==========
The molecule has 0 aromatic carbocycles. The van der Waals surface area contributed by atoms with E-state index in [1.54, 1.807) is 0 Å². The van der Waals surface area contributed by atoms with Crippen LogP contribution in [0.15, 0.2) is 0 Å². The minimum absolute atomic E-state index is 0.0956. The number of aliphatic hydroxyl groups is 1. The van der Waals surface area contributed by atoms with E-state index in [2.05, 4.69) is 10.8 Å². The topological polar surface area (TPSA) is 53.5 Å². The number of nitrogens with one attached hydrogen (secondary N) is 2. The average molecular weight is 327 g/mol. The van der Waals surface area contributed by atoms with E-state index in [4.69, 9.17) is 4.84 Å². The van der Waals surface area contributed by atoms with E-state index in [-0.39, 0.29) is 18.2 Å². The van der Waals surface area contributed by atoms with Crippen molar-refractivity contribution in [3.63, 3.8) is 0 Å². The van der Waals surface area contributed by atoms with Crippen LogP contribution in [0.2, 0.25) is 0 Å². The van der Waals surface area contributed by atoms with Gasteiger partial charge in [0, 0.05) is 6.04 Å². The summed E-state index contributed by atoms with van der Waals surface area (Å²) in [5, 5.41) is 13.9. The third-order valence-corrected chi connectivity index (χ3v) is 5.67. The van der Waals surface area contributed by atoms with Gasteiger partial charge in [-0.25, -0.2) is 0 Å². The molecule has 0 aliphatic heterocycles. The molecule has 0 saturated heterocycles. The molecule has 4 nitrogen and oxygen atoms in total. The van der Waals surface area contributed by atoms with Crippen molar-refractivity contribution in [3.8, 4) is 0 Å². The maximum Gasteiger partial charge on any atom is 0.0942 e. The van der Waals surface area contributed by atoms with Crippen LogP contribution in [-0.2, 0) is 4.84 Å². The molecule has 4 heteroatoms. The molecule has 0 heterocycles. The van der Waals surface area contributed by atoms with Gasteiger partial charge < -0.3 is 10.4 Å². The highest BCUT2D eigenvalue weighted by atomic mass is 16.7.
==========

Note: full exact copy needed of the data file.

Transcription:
The molecule has 0 aromatic carbocycles. The van der Waals surface area contributed by atoms with E-state index in [1.54, 1.807) is 0 Å². The van der Waals surface area contributed by atoms with Crippen LogP contribution in [0.15, 0.2) is 0 Å². The minimum absolute atomic E-state index is 0.0956. The number of aliphatic hydroxyl groups is 1. The van der Waals surface area contributed by atoms with E-state index in [2.05, 4.69) is 10.8 Å². The topological polar surface area (TPSA) is 53.5 Å². The number of nitrogens with one attached hydrogen (secondary N) is 2. The average molecular weight is 327 g/mol. The van der Waals surface area contributed by atoms with E-state index in [4.69, 9.17) is 4.84 Å². The van der Waals surface area contributed by atoms with E-state index in [-0.39, 0.29) is 18.2 Å². The van der Waals surface area contributed by atoms with Crippen molar-refractivity contribution in [3.63, 3.8) is 0 Å². The van der Waals surface area contributed by atoms with Crippen LogP contribution in [0.2, 0.25) is 0 Å². The van der Waals surface area contributed by atoms with Gasteiger partial charge in [0, 0.05) is 6.04 Å². The summed E-state index contributed by atoms with van der Waals surface area (Å²) in [5, 5.41) is 13.9. The third-order valence-corrected chi connectivity index (χ3v) is 5.67. The van der Waals surface area contributed by atoms with Gasteiger partial charge in [-0.25, -0.2) is 0 Å². The molecule has 0 aliphatic heterocycles. The molecule has 0 saturated heterocycles. The molecule has 4 nitrogen and oxygen atoms in total. The van der Waals surface area contributed by atoms with Crippen molar-refractivity contribution in [3.8, 4) is 0 Å². The maximum Gasteiger partial charge on any atom is 0.0942 e. The van der Waals surface area contributed by atoms with Crippen LogP contribution in [-0.2, 0) is 4.84 Å². The molecule has 4 heteroatoms. The molecule has 0 heterocycles. The van der Waals surface area contributed by atoms with Gasteiger partial charge < -0.3 is 10.4 Å². The highest BCUT2D eigenvalue weighted by atomic mass is 16.7.